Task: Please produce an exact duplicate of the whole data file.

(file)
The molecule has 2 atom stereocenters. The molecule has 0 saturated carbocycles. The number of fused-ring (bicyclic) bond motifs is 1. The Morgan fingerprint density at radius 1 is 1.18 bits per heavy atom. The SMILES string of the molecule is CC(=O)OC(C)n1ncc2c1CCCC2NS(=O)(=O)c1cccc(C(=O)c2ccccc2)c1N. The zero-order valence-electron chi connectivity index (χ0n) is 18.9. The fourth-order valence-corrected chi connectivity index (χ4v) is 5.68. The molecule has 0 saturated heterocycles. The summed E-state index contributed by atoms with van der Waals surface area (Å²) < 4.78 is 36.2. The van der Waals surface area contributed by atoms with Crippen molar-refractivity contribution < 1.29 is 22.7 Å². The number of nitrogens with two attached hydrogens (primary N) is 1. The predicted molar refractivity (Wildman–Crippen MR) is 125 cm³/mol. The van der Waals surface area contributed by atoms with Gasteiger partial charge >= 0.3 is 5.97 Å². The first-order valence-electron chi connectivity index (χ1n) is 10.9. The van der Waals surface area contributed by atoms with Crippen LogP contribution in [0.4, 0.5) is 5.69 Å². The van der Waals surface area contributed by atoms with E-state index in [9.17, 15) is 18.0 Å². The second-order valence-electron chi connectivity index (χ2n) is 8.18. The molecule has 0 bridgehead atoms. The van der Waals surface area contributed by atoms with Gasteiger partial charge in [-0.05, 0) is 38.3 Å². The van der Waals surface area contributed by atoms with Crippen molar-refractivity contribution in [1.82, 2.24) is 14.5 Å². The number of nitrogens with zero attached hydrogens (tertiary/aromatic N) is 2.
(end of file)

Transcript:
The molecule has 2 atom stereocenters. The molecule has 0 saturated carbocycles. The number of fused-ring (bicyclic) bond motifs is 1. The Morgan fingerprint density at radius 1 is 1.18 bits per heavy atom. The SMILES string of the molecule is CC(=O)OC(C)n1ncc2c1CCCC2NS(=O)(=O)c1cccc(C(=O)c2ccccc2)c1N. The zero-order valence-electron chi connectivity index (χ0n) is 18.9. The fourth-order valence-corrected chi connectivity index (χ4v) is 5.68. The molecule has 0 saturated heterocycles. The summed E-state index contributed by atoms with van der Waals surface area (Å²) < 4.78 is 36.2. The van der Waals surface area contributed by atoms with Crippen molar-refractivity contribution < 1.29 is 22.7 Å². The number of nitrogens with two attached hydrogens (primary N) is 1. The predicted molar refractivity (Wildman–Crippen MR) is 125 cm³/mol. The van der Waals surface area contributed by atoms with Gasteiger partial charge >= 0.3 is 5.97 Å². The first-order valence-electron chi connectivity index (χ1n) is 10.9. The van der Waals surface area contributed by atoms with Crippen LogP contribution in [0.4, 0.5) is 5.69 Å². The van der Waals surface area contributed by atoms with E-state index in [9.17, 15) is 18.0 Å². The second-order valence-electron chi connectivity index (χ2n) is 8.18. The molecule has 0 bridgehead atoms. The van der Waals surface area contributed by atoms with Gasteiger partial charge in [-0.05, 0) is 38.3 Å². The van der Waals surface area contributed by atoms with Crippen molar-refractivity contribution in [1.82, 2.24) is 14.5 Å². The number of nitrogens with zero attached hydrogens (tertiary/aromatic N) is 2.